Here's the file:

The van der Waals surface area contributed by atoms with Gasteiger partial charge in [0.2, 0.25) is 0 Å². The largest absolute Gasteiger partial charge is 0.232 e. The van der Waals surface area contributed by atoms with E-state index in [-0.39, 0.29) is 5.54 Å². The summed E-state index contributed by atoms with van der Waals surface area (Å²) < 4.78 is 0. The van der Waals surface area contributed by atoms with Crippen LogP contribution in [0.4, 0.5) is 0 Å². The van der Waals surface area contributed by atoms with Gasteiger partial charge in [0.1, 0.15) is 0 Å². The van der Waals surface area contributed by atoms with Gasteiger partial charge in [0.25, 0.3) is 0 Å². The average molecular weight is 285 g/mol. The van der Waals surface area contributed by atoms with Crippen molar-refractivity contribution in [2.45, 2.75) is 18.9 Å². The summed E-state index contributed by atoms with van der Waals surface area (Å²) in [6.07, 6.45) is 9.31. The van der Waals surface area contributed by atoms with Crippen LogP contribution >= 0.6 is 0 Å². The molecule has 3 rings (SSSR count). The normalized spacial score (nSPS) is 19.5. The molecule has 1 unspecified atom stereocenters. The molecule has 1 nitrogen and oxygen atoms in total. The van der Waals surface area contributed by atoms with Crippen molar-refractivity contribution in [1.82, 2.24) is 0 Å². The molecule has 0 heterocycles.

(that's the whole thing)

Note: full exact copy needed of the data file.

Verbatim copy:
The van der Waals surface area contributed by atoms with Gasteiger partial charge in [0.2, 0.25) is 0 Å². The largest absolute Gasteiger partial charge is 0.232 e. The van der Waals surface area contributed by atoms with E-state index in [-0.39, 0.29) is 5.54 Å². The summed E-state index contributed by atoms with van der Waals surface area (Å²) < 4.78 is 0. The van der Waals surface area contributed by atoms with Crippen LogP contribution in [0.4, 0.5) is 0 Å². The van der Waals surface area contributed by atoms with Gasteiger partial charge in [0.1, 0.15) is 0 Å². The van der Waals surface area contributed by atoms with Gasteiger partial charge in [0.25, 0.3) is 0 Å². The average molecular weight is 285 g/mol. The van der Waals surface area contributed by atoms with Crippen molar-refractivity contribution in [2.45, 2.75) is 18.9 Å². The summed E-state index contributed by atoms with van der Waals surface area (Å²) in [6.07, 6.45) is 9.31. The van der Waals surface area contributed by atoms with Crippen LogP contribution >= 0.6 is 0 Å². The molecule has 3 rings (SSSR count). The normalized spacial score (nSPS) is 19.5. The molecule has 1 unspecified atom stereocenters. The molecule has 1 nitrogen and oxygen atoms in total. The van der Waals surface area contributed by atoms with Crippen molar-refractivity contribution in [1.82, 2.24) is 0 Å². The molecule has 0 heterocycles.